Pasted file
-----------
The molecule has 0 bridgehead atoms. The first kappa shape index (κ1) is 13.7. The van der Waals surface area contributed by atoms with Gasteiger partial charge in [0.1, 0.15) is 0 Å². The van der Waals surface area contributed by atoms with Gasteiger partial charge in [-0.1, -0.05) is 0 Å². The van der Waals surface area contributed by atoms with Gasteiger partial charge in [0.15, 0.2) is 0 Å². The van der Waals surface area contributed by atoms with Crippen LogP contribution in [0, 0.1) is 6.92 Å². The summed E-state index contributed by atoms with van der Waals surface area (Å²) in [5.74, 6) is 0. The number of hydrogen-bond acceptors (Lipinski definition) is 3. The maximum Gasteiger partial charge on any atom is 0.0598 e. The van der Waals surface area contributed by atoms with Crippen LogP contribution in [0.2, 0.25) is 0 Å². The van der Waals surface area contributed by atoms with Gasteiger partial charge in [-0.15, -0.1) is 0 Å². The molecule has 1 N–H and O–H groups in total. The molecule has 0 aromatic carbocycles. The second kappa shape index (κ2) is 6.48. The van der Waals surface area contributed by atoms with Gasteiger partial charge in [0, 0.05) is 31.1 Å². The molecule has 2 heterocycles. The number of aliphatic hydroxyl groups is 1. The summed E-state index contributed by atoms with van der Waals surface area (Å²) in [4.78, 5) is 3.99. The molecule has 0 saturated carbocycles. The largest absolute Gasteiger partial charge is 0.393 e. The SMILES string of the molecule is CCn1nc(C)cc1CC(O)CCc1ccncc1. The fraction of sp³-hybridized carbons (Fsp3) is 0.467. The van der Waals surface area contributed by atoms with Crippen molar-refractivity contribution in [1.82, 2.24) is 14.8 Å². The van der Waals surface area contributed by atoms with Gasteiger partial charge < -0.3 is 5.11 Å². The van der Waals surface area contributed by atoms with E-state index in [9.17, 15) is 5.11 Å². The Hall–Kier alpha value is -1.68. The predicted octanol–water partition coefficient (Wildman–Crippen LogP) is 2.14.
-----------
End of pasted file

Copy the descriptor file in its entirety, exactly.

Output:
The molecule has 0 bridgehead atoms. The first kappa shape index (κ1) is 13.7. The van der Waals surface area contributed by atoms with Gasteiger partial charge in [0.1, 0.15) is 0 Å². The van der Waals surface area contributed by atoms with Gasteiger partial charge in [-0.1, -0.05) is 0 Å². The van der Waals surface area contributed by atoms with Gasteiger partial charge in [0.15, 0.2) is 0 Å². The van der Waals surface area contributed by atoms with Crippen LogP contribution in [0, 0.1) is 6.92 Å². The summed E-state index contributed by atoms with van der Waals surface area (Å²) in [5.74, 6) is 0. The number of hydrogen-bond acceptors (Lipinski definition) is 3. The maximum Gasteiger partial charge on any atom is 0.0598 e. The van der Waals surface area contributed by atoms with Crippen LogP contribution in [0.2, 0.25) is 0 Å². The van der Waals surface area contributed by atoms with Gasteiger partial charge in [-0.15, -0.1) is 0 Å². The molecule has 1 N–H and O–H groups in total. The molecule has 0 aromatic carbocycles. The second kappa shape index (κ2) is 6.48. The van der Waals surface area contributed by atoms with Gasteiger partial charge in [0, 0.05) is 31.1 Å². The molecule has 2 heterocycles. The number of aliphatic hydroxyl groups is 1. The summed E-state index contributed by atoms with van der Waals surface area (Å²) in [4.78, 5) is 3.99. The molecule has 0 saturated carbocycles. The largest absolute Gasteiger partial charge is 0.393 e. The SMILES string of the molecule is CCn1nc(C)cc1CC(O)CCc1ccncc1. The fraction of sp³-hybridized carbons (Fsp3) is 0.467. The van der Waals surface area contributed by atoms with Crippen molar-refractivity contribution in [1.82, 2.24) is 14.8 Å². The van der Waals surface area contributed by atoms with Gasteiger partial charge < -0.3 is 5.11 Å². The van der Waals surface area contributed by atoms with E-state index in [9.17, 15) is 5.11 Å². The Hall–Kier alpha value is -1.68. The predicted octanol–water partition coefficient (Wildman–Crippen LogP) is 2.14.